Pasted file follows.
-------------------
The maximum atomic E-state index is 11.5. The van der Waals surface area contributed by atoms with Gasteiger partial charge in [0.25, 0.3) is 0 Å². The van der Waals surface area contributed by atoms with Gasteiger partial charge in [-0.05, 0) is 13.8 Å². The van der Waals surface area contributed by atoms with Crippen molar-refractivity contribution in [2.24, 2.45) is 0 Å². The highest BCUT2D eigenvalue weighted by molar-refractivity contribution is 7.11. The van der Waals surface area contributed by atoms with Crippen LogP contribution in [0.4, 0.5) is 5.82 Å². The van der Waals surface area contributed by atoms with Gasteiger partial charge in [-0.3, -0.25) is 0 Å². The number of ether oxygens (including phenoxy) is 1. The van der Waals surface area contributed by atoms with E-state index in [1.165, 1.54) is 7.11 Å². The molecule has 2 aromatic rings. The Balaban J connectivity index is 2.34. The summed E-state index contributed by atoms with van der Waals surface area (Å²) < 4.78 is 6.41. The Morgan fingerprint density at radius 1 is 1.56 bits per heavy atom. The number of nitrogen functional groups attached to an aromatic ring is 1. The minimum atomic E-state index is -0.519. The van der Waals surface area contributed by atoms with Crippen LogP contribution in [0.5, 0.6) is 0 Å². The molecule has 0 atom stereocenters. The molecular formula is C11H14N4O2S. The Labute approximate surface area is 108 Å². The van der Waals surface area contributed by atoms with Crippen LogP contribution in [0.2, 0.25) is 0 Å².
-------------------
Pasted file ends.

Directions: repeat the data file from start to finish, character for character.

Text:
The maximum atomic E-state index is 11.5. The van der Waals surface area contributed by atoms with Gasteiger partial charge in [0.25, 0.3) is 0 Å². The van der Waals surface area contributed by atoms with Gasteiger partial charge in [-0.05, 0) is 13.8 Å². The van der Waals surface area contributed by atoms with Crippen molar-refractivity contribution in [2.24, 2.45) is 0 Å². The highest BCUT2D eigenvalue weighted by molar-refractivity contribution is 7.11. The van der Waals surface area contributed by atoms with Crippen LogP contribution in [0.4, 0.5) is 5.82 Å². The van der Waals surface area contributed by atoms with Gasteiger partial charge in [-0.3, -0.25) is 0 Å². The number of ether oxygens (including phenoxy) is 1. The van der Waals surface area contributed by atoms with E-state index in [1.165, 1.54) is 7.11 Å². The molecule has 2 aromatic rings. The Balaban J connectivity index is 2.34. The summed E-state index contributed by atoms with van der Waals surface area (Å²) < 4.78 is 6.41. The Morgan fingerprint density at radius 1 is 1.56 bits per heavy atom. The number of nitrogen functional groups attached to an aromatic ring is 1. The minimum atomic E-state index is -0.519. The van der Waals surface area contributed by atoms with Crippen LogP contribution in [0.5, 0.6) is 0 Å². The molecule has 0 atom stereocenters. The molecular formula is C11H14N4O2S. The Labute approximate surface area is 108 Å². The van der Waals surface area contributed by atoms with Crippen LogP contribution in [0.2, 0.25) is 0 Å².